Your complete guide to the microbiome: What is it, how is it profiled, what factors affect it and current challenges & potential solutions
What is the Microbiome?
A microbiome is a community of microbial organisms living in a given environment. For example, the microbiome in the gut (Gut Microbiome), consists of a community of microbes that play important roles in multiple biological processes such as digestion, immunity, mental health, and other aspects of well-being.
Similarly, unique microbiomes are also found in the mouth (Oral/Mouth Microbiome) as well as on the Skin (Skin Microbiome) which play important roles in ensuring the health of their respective environments.
Apart from humans, even plants and soil (Soil Microbiomes) have microbiomes that have been reported to be important for plant growth and health.
How is the microbiome profiled and its use cases?
Most commonly, the DNA and/or RNA of the microbial population within a sample are sequenced to characterize the relative abundance and functional attributes of microbes. Specifically, microbial profiling is done by sequencing the 16S ribosomal RNA (rRNA) of bacteria. This is the most common method for studying bacterial phylogeny and taxonomy as the 16S rRNA gene is the most established genetic marker used for bacterial identification and classification. This is because it consists of both highly conserved and hypervariable regions.
Characterization of microbes within an environment of interest (e.g, the human gut or soil) can then be used to develop novel or customized ingredients, therapeutics, biochemicals, and more. We will explore some of the use cases below with specific examples.
The various factors that can potentially affect your microbiome
There are 10 trillion microbes living in your body right now. However, when we’re born we have no microbiome, but it grows and stabilizes within their first few years. It has been reported that the babies microbiome is highly influenced by the mothers microbiome.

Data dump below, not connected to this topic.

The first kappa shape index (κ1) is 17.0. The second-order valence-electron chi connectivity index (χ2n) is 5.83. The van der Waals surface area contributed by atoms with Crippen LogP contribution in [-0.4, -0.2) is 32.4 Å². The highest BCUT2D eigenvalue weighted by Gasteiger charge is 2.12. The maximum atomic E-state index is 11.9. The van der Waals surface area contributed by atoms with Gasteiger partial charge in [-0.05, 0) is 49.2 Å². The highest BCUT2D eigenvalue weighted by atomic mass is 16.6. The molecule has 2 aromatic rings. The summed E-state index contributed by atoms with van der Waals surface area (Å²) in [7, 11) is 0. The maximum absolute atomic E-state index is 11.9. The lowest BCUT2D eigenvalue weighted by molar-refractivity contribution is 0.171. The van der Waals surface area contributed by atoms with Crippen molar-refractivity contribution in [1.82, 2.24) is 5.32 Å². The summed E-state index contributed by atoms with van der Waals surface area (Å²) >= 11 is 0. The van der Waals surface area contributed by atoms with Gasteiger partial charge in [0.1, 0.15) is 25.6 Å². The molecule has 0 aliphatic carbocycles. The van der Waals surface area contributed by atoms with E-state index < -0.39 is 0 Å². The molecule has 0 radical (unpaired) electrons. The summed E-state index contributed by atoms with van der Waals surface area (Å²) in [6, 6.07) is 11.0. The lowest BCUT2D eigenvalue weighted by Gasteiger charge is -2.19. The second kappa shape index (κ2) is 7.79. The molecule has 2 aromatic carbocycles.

The majority of the microbes are found in your gut where they help break down food and fight off harmful invaders like bad bacteria. The makeup of your microbiome changes based on a number of factors. For example:
Your genes- If you’re related to someone with celiac disease for instance, you will have a higher chance of developing celiac disease yourself
Your diet- Eating probiotic foods can increase the number of good bacteria in your gut
Your age- As we get older, we’re more likely to take antibiotics which kill both bad and good bacteria
The drugs you take- Antibiotics also wipe out bacteria from your gut
Where you live– There are different types of bacteria in different parts of the world. Studies have shown that children who live in rural environments have a different microbiome than children who grow up in urban settings. The bacteria are different because they come from different sources. This could be due to the fact that rural children have more contact with soil and animals, while urban children may not get as much exposure to these things. In fact, some studies show that when kids move from an urban environment to a rural one for just two months, their microbiome changes dramatically!